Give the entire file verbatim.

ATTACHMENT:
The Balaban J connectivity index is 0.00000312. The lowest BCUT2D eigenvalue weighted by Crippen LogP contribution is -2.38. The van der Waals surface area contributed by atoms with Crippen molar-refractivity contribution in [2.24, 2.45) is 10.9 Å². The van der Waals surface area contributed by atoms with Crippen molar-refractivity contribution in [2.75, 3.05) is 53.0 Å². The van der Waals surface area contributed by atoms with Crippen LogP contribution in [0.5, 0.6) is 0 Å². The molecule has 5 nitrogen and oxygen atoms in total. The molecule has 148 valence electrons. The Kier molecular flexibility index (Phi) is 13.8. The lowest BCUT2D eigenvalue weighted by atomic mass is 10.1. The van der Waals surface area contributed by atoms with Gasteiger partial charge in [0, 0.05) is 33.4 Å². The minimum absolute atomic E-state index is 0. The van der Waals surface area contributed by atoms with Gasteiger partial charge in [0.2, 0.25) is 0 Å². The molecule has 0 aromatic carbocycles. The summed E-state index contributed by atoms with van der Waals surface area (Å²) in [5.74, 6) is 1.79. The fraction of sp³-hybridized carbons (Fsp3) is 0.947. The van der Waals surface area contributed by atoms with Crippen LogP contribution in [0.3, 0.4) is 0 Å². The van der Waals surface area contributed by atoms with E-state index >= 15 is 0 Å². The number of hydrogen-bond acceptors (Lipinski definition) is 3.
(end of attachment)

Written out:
The Balaban J connectivity index is 0.00000312. The lowest BCUT2D eigenvalue weighted by Crippen LogP contribution is -2.38. The van der Waals surface area contributed by atoms with Crippen molar-refractivity contribution in [2.24, 2.45) is 10.9 Å². The van der Waals surface area contributed by atoms with Crippen molar-refractivity contribution in [2.75, 3.05) is 53.0 Å². The van der Waals surface area contributed by atoms with Crippen LogP contribution in [0.5, 0.6) is 0 Å². The molecule has 5 nitrogen and oxygen atoms in total. The molecule has 148 valence electrons. The Kier molecular flexibility index (Phi) is 13.8. The lowest BCUT2D eigenvalue weighted by atomic mass is 10.1. The van der Waals surface area contributed by atoms with Gasteiger partial charge in [0, 0.05) is 33.4 Å². The minimum absolute atomic E-state index is 0. The van der Waals surface area contributed by atoms with Gasteiger partial charge in [0.2, 0.25) is 0 Å². The molecule has 0 aromatic carbocycles. The summed E-state index contributed by atoms with van der Waals surface area (Å²) in [5.74, 6) is 1.79. The fraction of sp³-hybridized carbons (Fsp3) is 0.947. The van der Waals surface area contributed by atoms with Crippen LogP contribution in [0.3, 0.4) is 0 Å². The van der Waals surface area contributed by atoms with E-state index >= 15 is 0 Å². The number of hydrogen-bond acceptors (Lipinski definition) is 3.